• North Carolina Will Abstracts, 1660-1790.
    • North Carolina Will Abstracts, 1760-1800.
    • North Carolina, Wills and Probate Records, 1665-1998
  • 929.3756 MIT NCC. North Carolina Wills: A Testator Index, 1665-1900, corrected and revised ed., 1992.
  • 929.3768 WAS NCC Washington County, Tennessee, settlements of estates, volume 00, 1790-1841 (reprinted 2012). Washington County was originally part of North Carolina until 1790 and includes early settlers from North Carolina.

Digital Collections

More and more records and books are being placed online. The sites below are important for North Carolina research.

Newspapers

Digital collections:

  • Digital North Carolina Newspaper section.
    Go to: http://www.digitalnc.org/collections/newspapers/
  • North Carolina Newspaper Digitization Project. These materials include papers dating from 1752-1890s.
    Go to: http://exhibits.archives.ncdcr.gov/newspaper/index.html
  • Index to the Raleigh News and Observer, 1926-1992.
    Go to: http://statelibrarync.org/noi/
  • The Biblical Recorder, official journal of the North Carolina Baptist State Convention, 1834-1970.
    Go to: http://recorder.zsr.wfu.edu/Default/Skins/WakeforestA/Client.asp?skin=WakeforestA&AppName=2&AW=1408223691009
  • Chronicling America, searchable historic newspaper pages from 1789-1924. Includes North Carolina.
    Go to: http://chroniclingamerica.loc.gov/

Find what North Carolina newspapers were printed in a county or city: North Carolina Newspapers Index, a pdf file. This is NOT an index to newspaper contents.
Go to: http://digital.ncdcr.gov/cdm/ref/collection/p249901coll22/id/18084

Also search the North Carolina Newspaper Locator for newspaper microfilm by county, town, title, or date range.
Go to: http://cinch.nclive.org/newspaper/

Maps

Digital collections:

  • North Carolina Maps is an online collection of historic maps ranging in date from the late 1500s to 2000.
    Go to: http://www2.lib.unc.edu/dc/ncmaps/?CISOROOT=/ncmaps

Land Records

Original land "grants" or "patents" were made by the government at the time: the proprietors, the royal colony, and then the state government. (See North Carolina History above.) Once a piece of land had been granted to its first owner, any future sales were transactions between individuals and were recorded at the Register of Deeds office, usually, but not always, in the county where the land was located. Records of land grants are at the North Carolina State Archives.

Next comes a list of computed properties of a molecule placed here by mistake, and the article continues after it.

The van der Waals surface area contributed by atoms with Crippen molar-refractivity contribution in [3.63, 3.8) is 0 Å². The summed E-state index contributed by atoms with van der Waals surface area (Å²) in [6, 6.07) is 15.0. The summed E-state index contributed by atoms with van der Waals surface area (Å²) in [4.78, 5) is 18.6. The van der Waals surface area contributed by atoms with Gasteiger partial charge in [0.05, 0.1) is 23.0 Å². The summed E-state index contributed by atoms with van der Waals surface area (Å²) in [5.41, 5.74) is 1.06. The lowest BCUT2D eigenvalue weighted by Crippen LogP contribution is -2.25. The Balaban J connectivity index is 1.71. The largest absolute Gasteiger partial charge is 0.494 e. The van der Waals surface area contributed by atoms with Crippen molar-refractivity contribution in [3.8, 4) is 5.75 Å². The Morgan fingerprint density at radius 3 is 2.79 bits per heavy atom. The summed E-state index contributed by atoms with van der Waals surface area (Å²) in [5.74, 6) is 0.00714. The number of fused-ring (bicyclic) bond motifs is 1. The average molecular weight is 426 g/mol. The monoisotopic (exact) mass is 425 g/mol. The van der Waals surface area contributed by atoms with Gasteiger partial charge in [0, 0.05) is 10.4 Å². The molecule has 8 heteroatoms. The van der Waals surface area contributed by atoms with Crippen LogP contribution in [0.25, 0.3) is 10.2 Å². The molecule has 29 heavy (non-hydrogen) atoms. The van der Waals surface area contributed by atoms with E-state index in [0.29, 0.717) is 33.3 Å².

Digital collections:

  • Search the NC Land Grant Images and Data for North Carolina land grant documents including names, dates and locations for years 1663 through 1960.
    Go to: http://www.nclandgrants.com/

Online sources include:

  • FamilySearch
  • Ancestry Library Edition (available in all library branches):
    • North Carolina, Land Grant Files, 1693-1960
    • North Carolina and Tennessee, Early Land Records, 1753-1931 (includes records from early western North Carolina lands that later became Tennessee)

Two useful articles explaining how the systems worked are:

Here are the call numbers in this library for some of the books mentioned in the Archives guide:

  • 929.3756 NOR NCC. North Carolina Headrights: A List of Names, 1663-1744.
  • 929.3 H NCC. Province of North Carolina, 1663-1729: Abstracts of Land Patents.
  • 929.3 H NCC. Colony of North Carolina, 1735-1764: Abstracts of Land Patents. Vol. 1: 1735 - 1764; Vol. 2: 1765 - 1775.
  • 929.3 HOF NCC, Vol. 1.. North Carolina Abstracts of State Grants. Library has vol. 1 only.
  • 929.3 GRA NCC. The Granville District of North Carolina, 1748 - 1763: Abstracts of Land Grants (5 volumes).

    Other places to look:
  • 929.3 PRU NCC. Index of People and Places in North Carolina Land Warrants (1735-1774), pub. 2004. Indexes 11 sources.
  • 929.3 N NCC. North Carolina land grants in Tennessee, 1778-1791, pub. 1981.
  • Search the State Archives MARS Online Catalog. Some digital images are available.
    Go to: http://archives.ncdcr.gov/Public/Finding-Aids


 

Author: Gaston County Public Library
Title: Finding North Carolina Ancestors
URL: http://gastonlibrary.org/index.cfm/research/genealogy-local-history/nc-ancestors/
Revised: 26 January 2017